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BLOCKING MOVE: Compagnie Financière Richemont, parent of brands including Cartier, Dunhill, and Van Cleef & Arpels, is seeking an order from Britain’s high court to block access to Web sites selling counterfeit versions of its brands’ watches and jewelry.
The Switzerland-based luxury goods group wants the major Internet providers in the region — BT, Virgin Media, Sky, TalkTalk and EE — to block users’ access to six sites that sell the bogus luxury goods.
A spokesman for Richemont declined to comment on Friday, saying the case was pending in the courts. Gareth Mead, a spokesman for Virgin Media, said in a statement: “This claim raises untested legal issues, and we believe it should be carefully scrutinized by the courts.”
On Friday, a spokesman for BT also pointed to “untested legal issues,” and added: “We believe that it is in the public interest to have it scrutinized carefully by the courts.” The Guardian newspaper first reported the news of Richemont’s case on its Web site late Thursday.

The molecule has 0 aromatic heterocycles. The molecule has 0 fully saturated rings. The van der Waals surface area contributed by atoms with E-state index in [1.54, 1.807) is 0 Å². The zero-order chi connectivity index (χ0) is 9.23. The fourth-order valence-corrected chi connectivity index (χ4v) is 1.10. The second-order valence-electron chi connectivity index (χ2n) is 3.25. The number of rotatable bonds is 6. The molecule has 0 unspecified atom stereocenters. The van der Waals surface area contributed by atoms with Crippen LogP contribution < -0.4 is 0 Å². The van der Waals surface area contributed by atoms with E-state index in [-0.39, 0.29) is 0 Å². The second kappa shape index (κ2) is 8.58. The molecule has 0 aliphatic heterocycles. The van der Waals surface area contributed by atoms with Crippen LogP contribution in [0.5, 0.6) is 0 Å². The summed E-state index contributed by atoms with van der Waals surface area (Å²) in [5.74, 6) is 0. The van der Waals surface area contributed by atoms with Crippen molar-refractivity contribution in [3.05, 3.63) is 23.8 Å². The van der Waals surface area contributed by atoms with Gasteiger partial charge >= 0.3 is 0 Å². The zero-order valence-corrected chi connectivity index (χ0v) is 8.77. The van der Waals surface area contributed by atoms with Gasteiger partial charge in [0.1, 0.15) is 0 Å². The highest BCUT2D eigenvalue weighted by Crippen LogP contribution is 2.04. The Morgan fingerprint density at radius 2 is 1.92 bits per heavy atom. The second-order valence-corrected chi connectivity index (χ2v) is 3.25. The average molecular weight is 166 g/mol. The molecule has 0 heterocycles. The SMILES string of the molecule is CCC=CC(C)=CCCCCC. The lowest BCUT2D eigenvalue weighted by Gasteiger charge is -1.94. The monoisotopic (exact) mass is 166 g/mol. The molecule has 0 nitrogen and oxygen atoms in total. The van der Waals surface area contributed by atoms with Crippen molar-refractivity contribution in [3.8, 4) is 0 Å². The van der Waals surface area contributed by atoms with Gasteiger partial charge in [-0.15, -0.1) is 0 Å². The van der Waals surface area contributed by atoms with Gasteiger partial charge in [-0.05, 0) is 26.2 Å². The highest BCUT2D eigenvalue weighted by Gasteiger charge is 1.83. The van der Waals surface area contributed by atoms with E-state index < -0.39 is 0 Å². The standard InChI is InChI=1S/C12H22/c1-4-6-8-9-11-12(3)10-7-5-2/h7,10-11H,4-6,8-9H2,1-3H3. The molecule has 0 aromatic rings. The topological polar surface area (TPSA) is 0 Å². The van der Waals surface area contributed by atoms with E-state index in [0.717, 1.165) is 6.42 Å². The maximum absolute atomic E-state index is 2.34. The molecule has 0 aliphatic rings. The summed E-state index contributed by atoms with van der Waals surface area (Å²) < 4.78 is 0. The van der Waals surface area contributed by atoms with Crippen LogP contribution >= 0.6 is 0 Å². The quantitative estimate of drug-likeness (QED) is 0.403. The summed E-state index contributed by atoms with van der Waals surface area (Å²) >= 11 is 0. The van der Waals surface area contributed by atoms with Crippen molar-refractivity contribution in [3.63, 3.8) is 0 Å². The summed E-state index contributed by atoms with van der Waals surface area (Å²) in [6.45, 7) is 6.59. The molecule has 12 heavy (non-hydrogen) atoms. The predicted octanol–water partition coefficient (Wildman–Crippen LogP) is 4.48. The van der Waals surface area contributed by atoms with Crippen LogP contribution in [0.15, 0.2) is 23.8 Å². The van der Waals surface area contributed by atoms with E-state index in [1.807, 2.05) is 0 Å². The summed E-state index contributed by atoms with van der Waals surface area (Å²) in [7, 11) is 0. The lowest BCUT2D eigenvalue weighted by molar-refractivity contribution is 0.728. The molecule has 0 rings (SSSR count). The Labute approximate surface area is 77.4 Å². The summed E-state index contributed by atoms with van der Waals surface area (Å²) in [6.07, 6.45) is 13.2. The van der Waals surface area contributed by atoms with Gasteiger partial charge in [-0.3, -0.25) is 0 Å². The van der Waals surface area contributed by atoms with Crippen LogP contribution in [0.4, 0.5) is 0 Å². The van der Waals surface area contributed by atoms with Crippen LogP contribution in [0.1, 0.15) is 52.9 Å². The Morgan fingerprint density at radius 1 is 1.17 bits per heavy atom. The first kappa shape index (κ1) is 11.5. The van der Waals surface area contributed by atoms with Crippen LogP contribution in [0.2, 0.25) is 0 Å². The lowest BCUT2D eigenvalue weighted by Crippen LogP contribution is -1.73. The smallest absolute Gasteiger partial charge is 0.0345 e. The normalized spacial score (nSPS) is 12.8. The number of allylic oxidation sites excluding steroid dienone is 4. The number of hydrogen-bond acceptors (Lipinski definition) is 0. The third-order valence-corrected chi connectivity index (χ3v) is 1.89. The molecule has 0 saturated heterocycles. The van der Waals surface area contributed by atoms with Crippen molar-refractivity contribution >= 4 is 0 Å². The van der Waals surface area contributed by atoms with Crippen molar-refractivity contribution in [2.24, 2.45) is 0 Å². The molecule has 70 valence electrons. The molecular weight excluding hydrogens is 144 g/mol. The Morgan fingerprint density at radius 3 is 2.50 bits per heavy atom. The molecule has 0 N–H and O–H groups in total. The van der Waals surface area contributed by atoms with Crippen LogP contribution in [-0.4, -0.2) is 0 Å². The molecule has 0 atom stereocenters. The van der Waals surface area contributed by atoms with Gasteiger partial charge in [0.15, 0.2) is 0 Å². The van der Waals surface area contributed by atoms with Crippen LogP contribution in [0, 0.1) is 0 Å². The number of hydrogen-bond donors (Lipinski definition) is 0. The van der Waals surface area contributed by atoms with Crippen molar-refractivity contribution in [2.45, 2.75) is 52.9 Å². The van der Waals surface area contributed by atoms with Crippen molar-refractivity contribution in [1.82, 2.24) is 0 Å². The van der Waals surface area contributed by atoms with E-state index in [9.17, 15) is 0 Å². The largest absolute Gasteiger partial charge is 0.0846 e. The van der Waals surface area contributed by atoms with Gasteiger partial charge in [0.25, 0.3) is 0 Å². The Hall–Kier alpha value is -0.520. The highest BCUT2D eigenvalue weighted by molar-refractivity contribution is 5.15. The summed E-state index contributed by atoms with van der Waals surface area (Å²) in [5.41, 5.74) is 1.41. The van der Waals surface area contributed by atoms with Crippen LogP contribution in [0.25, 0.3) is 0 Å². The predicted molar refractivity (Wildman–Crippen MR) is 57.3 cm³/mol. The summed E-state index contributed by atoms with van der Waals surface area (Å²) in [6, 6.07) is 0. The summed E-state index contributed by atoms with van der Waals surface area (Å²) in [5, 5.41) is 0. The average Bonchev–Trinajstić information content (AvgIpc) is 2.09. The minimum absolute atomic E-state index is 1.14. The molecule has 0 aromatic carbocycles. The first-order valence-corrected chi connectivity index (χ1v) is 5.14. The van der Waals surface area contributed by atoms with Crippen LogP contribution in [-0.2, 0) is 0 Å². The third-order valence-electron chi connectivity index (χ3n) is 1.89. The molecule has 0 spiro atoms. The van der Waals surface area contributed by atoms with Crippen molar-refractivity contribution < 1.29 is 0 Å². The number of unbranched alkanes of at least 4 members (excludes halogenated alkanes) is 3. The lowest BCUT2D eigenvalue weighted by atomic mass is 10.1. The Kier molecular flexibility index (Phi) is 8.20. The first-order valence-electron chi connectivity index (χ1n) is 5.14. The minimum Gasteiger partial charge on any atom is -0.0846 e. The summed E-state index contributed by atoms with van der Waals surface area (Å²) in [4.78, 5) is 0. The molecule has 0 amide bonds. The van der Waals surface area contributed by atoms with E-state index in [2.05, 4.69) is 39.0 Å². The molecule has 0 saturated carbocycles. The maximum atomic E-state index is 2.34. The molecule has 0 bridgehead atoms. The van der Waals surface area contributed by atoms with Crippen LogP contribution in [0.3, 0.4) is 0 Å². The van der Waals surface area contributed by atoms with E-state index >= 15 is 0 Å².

Currently in the U.K., the owners of copyrights for digitally distributed products such as music videos and films can apply to the court for orders that block access to Web sites selling pirated content.
According to industry sources, however, this is the first time that a company has asked the U.K. courts to block access to sites that sell physical counterfeit goods, such as jewelry and watches.
A source familiar with the case told WWD that if the U.K. court follows through with Richemont’s request and issues an order, there could be implications that stretch far beyond the rogue Web sites, to ones such as eBay or Gumtree.